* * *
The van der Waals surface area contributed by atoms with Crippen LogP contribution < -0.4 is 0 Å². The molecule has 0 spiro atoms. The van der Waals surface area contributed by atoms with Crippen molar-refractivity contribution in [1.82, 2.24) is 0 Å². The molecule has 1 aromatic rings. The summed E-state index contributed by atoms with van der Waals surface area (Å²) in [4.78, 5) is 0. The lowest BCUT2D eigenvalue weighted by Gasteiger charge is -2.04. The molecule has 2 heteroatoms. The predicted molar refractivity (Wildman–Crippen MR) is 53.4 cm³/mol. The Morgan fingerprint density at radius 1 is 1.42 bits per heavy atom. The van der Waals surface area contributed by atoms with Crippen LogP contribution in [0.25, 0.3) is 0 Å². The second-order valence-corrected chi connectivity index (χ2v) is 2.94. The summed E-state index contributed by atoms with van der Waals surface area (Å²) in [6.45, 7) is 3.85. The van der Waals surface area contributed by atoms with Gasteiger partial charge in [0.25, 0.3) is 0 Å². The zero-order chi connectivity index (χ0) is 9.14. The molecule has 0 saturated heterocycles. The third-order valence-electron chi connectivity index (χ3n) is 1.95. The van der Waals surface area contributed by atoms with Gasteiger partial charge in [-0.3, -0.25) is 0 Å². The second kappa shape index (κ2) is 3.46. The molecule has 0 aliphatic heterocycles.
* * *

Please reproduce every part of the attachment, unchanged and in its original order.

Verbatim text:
The van der Waals surface area contributed by atoms with Crippen LogP contribution < -0.4 is 0 Å². The molecule has 0 spiro atoms. The van der Waals surface area contributed by atoms with Crippen molar-refractivity contribution in [1.82, 2.24) is 0 Å². The molecule has 1 aromatic rings. The summed E-state index contributed by atoms with van der Waals surface area (Å²) in [4.78, 5) is 0. The lowest BCUT2D eigenvalue weighted by Gasteiger charge is -2.04. The molecule has 2 heteroatoms. The predicted molar refractivity (Wildman–Crippen MR) is 53.4 cm³/mol. The Morgan fingerprint density at radius 1 is 1.42 bits per heavy atom. The van der Waals surface area contributed by atoms with Crippen LogP contribution in [0.25, 0.3) is 0 Å². The second-order valence-corrected chi connectivity index (χ2v) is 2.94. The summed E-state index contributed by atoms with van der Waals surface area (Å²) in [6.45, 7) is 3.85. The van der Waals surface area contributed by atoms with Gasteiger partial charge in [0.25, 0.3) is 0 Å². The zero-order chi connectivity index (χ0) is 9.14. The molecule has 0 saturated heterocycles. The third-order valence-electron chi connectivity index (χ3n) is 1.95. The van der Waals surface area contributed by atoms with Gasteiger partial charge in [-0.3, -0.25) is 0 Å². The second kappa shape index (κ2) is 3.46. The molecule has 0 aliphatic heterocycles.